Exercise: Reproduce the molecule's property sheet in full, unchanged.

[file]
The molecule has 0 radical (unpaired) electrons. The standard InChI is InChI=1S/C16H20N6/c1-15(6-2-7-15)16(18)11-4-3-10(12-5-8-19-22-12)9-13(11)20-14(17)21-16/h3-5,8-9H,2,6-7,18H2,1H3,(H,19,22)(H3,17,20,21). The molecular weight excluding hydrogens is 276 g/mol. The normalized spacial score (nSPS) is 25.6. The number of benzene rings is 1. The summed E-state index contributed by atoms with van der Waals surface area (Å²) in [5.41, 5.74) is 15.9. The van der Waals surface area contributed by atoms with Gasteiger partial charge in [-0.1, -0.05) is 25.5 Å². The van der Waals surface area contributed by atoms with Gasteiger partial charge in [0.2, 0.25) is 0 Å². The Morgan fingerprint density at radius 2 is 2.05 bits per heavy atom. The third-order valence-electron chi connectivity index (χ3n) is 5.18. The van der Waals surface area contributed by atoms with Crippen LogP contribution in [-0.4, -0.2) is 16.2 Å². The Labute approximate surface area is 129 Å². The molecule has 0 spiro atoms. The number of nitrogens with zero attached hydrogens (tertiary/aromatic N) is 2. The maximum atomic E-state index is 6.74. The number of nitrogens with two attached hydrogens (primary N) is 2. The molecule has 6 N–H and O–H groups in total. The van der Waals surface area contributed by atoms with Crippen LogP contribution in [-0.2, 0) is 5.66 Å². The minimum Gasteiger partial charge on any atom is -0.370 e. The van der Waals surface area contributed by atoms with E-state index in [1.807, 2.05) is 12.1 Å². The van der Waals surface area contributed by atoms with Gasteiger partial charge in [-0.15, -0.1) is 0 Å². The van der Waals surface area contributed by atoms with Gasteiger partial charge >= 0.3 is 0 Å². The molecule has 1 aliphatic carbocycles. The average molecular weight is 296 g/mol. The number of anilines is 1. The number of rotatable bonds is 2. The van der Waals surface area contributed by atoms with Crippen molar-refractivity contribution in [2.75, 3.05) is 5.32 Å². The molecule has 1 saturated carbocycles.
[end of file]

The molecule has 0 radical (unpaired) electrons. The standard InChI is InChI=1S/C16H20N6/c1-15(6-2-7-15)16(18)11-4-3-10(12-5-8-19-22-12)9-13(11)20-14(17)21-16/h3-5,8-9H,2,6-7,18H2,1H3,(H,19,22)(H3,17,20,21). The molecular weight excluding hydrogens is 276 g/mol. The normalized spacial score (nSPS) is 25.6. The number of benzene rings is 1. The summed E-state index contributed by atoms with van der Waals surface area (Å²) in [5.41, 5.74) is 15.9. The van der Waals surface area contributed by atoms with Gasteiger partial charge in [-0.1, -0.05) is 25.5 Å². The van der Waals surface area contributed by atoms with Gasteiger partial charge in [0.2, 0.25) is 0 Å². The Morgan fingerprint density at radius 2 is 2.05 bits per heavy atom. The third-order valence-electron chi connectivity index (χ3n) is 5.18. The van der Waals surface area contributed by atoms with Crippen LogP contribution in [-0.4, -0.2) is 16.2 Å². The Labute approximate surface area is 129 Å². The molecule has 0 spiro atoms. The number of nitrogens with zero attached hydrogens (tertiary/aromatic N) is 2. The maximum atomic E-state index is 6.74. The number of nitrogens with two attached hydrogens (primary N) is 2. The molecule has 6 N–H and O–H groups in total. The van der Waals surface area contributed by atoms with Crippen LogP contribution in [-0.2, 0) is 5.66 Å². The minimum Gasteiger partial charge on any atom is -0.370 e. The van der Waals surface area contributed by atoms with E-state index in [1.807, 2.05) is 12.1 Å². The van der Waals surface area contributed by atoms with Gasteiger partial charge in [-0.15, -0.1) is 0 Å². The van der Waals surface area contributed by atoms with Gasteiger partial charge >= 0.3 is 0 Å². The molecule has 1 aliphatic carbocycles. The average molecular weight is 296 g/mol. The number of anilines is 1. The number of rotatable bonds is 2. The van der Waals surface area contributed by atoms with Crippen molar-refractivity contribution in [2.75, 3.05) is 5.32 Å². The molecule has 1 saturated carbocycles.